A Novel Banking Supervision Method using a Threshold-Minimum Dominating Set
A healthy and stable banking system resilient to financial crises is a prerequisite for sustainable growth. Minimization of a) the associated systemic risk and b) of the contagion effect in a banking crisis is a necessary condition to achieve this goal. The Central Bank is in charge of this significant undertaking via a close and detailed monitoring of the banking network that can significantly limit the outbreak of a crisis and a subsequent contagion. In this paper, we propose the use of an auxiliary monitoring system that is both efficient on the required resources and can promptly identify a set of banks that are in distress so that immediate and appropriate action can be taken by the supervising authority. We use the interrelations between banking institutions for efficient monitoring of the entire banking network employing tools from Complex Networks theory. In doing so, we introduce the Threshold Minimum Dominating Set (T-MDS). The T-MDS is used to identify the smallest most efficient subset of banks able to act as a) sensors of distress of a manifested banking crisis and b) provide a path of possible contagion. Moreover, at the discretion of the regulator, the methodology is versatile in providing multiple layers of supervision and monitoring by setting the appropriate threshold levels. We propose the use of this method as a supplementary monitoring tool in the arsenal of a Central Bank. Our dataset includes the 122 largest American banks in terms of their total assets. The empirical results show that when the T-MDS methodology is applied, we can have an efficient supervision of the whole banking network, by monitoring just a small subset of banks. We will show that, the proposed methodology is able to achieve an efficient overview of the 122 banks by only monitoring 47 T-MDS nodes.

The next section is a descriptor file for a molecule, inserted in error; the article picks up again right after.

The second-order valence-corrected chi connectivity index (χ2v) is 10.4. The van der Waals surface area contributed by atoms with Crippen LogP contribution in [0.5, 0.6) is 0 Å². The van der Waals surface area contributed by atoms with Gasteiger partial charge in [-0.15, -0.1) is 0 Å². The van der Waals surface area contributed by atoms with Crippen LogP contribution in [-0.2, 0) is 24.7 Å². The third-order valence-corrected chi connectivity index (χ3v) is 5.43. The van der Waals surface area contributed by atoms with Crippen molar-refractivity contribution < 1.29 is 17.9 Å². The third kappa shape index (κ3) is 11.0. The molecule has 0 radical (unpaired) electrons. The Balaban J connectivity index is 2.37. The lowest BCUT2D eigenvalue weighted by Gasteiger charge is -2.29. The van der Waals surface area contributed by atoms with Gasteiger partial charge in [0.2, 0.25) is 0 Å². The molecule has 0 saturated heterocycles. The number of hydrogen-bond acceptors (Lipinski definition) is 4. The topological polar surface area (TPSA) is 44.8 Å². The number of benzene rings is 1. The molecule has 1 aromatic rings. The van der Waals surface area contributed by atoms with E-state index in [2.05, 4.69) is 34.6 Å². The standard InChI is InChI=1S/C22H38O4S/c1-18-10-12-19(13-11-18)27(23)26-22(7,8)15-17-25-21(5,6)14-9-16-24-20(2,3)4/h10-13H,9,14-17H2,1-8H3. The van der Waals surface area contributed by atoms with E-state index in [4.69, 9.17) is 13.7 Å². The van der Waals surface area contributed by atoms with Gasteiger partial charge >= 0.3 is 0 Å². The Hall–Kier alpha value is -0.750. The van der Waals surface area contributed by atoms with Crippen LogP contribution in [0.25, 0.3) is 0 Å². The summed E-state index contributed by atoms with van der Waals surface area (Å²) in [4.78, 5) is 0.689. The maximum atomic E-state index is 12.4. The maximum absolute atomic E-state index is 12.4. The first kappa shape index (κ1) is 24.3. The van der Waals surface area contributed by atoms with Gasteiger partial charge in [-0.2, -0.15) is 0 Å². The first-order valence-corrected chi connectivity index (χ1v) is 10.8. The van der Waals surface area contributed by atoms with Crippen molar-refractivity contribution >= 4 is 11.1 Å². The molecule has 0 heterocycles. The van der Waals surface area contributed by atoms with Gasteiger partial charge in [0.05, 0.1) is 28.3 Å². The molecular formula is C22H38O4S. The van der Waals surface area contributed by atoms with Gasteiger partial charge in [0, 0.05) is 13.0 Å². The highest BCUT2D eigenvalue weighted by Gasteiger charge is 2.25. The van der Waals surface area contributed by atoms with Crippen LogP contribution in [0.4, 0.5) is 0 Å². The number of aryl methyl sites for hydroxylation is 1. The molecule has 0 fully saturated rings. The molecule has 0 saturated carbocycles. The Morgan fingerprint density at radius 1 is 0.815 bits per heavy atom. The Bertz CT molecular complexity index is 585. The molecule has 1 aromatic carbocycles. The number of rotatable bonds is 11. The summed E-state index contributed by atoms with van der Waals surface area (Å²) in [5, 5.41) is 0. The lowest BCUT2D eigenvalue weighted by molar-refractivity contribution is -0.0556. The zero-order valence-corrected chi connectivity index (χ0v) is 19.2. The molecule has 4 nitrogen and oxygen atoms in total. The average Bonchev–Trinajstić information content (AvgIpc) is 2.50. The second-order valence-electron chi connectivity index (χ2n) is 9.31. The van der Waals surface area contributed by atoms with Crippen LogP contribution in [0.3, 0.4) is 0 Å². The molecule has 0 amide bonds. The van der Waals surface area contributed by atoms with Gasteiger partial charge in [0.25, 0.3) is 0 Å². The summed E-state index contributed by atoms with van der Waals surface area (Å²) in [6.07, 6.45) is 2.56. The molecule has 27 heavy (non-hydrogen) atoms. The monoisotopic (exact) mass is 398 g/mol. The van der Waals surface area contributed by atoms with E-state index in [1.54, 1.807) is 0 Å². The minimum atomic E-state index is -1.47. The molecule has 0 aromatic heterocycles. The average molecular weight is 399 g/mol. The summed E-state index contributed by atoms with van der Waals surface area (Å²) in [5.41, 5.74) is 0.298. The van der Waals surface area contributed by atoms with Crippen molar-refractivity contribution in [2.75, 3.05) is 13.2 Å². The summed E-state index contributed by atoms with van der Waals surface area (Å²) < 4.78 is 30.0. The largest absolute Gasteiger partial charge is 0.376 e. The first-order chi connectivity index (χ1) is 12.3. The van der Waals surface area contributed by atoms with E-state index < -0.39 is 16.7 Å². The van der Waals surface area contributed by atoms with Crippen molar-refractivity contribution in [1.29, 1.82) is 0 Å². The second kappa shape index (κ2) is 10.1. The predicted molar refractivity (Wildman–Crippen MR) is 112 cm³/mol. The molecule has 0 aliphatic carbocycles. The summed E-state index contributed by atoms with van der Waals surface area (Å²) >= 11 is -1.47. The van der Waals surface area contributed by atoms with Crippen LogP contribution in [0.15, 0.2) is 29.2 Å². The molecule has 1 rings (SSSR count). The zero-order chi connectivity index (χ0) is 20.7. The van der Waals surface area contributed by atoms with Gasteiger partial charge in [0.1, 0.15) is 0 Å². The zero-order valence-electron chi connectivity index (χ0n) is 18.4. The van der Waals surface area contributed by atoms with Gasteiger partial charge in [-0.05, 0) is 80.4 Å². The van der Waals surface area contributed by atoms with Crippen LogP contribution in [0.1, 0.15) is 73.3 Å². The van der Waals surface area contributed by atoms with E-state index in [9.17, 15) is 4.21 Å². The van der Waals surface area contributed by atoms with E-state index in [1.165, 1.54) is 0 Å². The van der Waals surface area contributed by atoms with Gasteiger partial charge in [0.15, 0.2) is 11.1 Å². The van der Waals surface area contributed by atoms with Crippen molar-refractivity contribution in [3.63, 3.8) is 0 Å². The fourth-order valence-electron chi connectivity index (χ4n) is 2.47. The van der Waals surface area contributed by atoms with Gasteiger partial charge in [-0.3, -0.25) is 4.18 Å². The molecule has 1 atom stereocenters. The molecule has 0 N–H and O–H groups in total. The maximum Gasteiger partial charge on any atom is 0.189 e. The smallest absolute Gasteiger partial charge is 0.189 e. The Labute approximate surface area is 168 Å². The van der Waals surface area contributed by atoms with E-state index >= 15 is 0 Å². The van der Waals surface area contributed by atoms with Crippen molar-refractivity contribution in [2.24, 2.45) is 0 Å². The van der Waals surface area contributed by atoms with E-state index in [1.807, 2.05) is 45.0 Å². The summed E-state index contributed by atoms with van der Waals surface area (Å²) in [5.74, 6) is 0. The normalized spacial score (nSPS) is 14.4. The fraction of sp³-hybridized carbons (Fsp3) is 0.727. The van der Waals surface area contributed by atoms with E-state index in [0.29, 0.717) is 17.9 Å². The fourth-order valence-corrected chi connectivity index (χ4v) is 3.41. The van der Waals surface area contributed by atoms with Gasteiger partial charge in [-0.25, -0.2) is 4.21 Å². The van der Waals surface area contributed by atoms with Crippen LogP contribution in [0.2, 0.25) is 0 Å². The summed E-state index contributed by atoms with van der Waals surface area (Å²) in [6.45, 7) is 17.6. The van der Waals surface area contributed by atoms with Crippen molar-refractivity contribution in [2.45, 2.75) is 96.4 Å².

|Date of creation:||31 Jan 2014|
|Date of revision:|
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